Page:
It wasn’t too far into the semester that we got our first controversial piece. This sparked debate in our editorial team. We were suddenly faced with issues of what the Opinion section actually means, what it stands for, who it’s here to serve. We had to have the censorship debate and ask ourselves whether we were obligated to publish this opinion simply because it was an opinion which existed. We questioned whether it would be ethical to squelch a conservative voice on a liberal campus. Among a group of mostly white people, we discussed whether the article was overtly racist or subtly racist or would be perceived as racist. In the end, we were able to solve the issue without giving a platform to harmful rhetoric. But for me, the problem existed in the fact that we were having these debates to begin with. How could we question whether we were giving enough representation to a person who was a part of the same demographic as most of our writers? How could we presume that we were able to decide what was racist? But this was the Opinion section, and after all, it was only their opinion.
It might be easy to point to the infamous Black Lives Matter article as the source of our problems, to say that that’s why people don’t want to write for us, because of that one incident. But the truth is that the Black Lives Matter article was a product of our process, of whose voices we amplified in the section, on the basis that we have an obligation to print any and all opinions. While we may have become a little more nuanced about not letting the really racist stuff go to print, the fact of the matter is that our processes remain similar. We are still entertaining the arguments that allow potentially racist rhetoric a platform. We are still calling a refusal to air potential harmful rhetoric censorship.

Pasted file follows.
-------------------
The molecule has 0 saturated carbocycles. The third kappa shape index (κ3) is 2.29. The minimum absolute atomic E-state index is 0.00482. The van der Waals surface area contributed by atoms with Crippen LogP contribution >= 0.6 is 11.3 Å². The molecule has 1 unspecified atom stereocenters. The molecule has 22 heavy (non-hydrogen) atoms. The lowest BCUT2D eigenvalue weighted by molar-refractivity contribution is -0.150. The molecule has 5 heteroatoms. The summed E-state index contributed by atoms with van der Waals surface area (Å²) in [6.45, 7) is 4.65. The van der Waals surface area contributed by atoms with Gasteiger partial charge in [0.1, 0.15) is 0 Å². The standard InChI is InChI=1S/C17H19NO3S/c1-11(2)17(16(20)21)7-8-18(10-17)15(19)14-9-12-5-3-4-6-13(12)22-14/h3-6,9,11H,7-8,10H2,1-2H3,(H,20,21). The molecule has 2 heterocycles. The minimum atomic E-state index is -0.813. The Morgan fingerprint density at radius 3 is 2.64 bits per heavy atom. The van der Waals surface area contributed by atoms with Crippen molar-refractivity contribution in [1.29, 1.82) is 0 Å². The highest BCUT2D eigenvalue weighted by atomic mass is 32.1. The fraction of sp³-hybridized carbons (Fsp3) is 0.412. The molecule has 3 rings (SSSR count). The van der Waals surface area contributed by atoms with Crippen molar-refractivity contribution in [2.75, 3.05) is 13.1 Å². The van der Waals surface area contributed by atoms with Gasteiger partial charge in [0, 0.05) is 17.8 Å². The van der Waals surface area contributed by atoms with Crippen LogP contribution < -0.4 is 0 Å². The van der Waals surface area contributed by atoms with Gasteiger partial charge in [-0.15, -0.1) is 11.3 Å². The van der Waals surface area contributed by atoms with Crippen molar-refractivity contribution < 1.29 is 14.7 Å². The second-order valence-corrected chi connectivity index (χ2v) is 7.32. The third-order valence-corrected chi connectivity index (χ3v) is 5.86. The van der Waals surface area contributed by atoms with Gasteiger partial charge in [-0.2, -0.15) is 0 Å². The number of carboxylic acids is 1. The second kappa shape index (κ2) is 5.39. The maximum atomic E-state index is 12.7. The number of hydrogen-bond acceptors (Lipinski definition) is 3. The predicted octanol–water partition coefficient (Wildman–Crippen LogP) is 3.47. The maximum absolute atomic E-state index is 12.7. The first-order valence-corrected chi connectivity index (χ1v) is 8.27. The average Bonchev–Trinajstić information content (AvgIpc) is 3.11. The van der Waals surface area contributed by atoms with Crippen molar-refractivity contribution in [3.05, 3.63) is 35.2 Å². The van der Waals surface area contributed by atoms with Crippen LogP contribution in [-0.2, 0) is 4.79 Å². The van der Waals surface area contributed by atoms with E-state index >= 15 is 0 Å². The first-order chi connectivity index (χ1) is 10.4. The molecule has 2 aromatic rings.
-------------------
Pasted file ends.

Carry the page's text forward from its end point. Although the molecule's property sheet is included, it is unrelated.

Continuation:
I would argue that not every voice should be given an equal amount of space in the Opinion section, especially if that voice is espousing a harmful opinion. I would also argue that a refusal to print a piece is not censorship, especially since censorship is always conducted by a government entity. Rather, refusal to print something is a simple refusal of a platform. We need to acknowledge that while everyone might be entitled to their opinion, not every opinion is entitled to a platform. Until we recognize this, we will be pushing away people who might genuinely want the space, the voice, the catharsis that I know the Opinion section can provide.
While I am not trying to push away or demonize our current contributors, I am saying that we need to be careful and intentional about what kinds of rhetoric we allow on our platform, because nothing is just an opinion. We also need to continue to listen to the students who still feel discomfort with this section. And after we listen, we need to do what we can to change. To students who do not feel welcome on this section, I would like to say that your voice is welcome here, that there is a space for you here. But I know that I can’t just say that and make it true. We as a publication cannot just say that. We have to work towards it. We have to prove it.
Katie Livingston is a member of the class of 2021 and can be reached at email@example.com.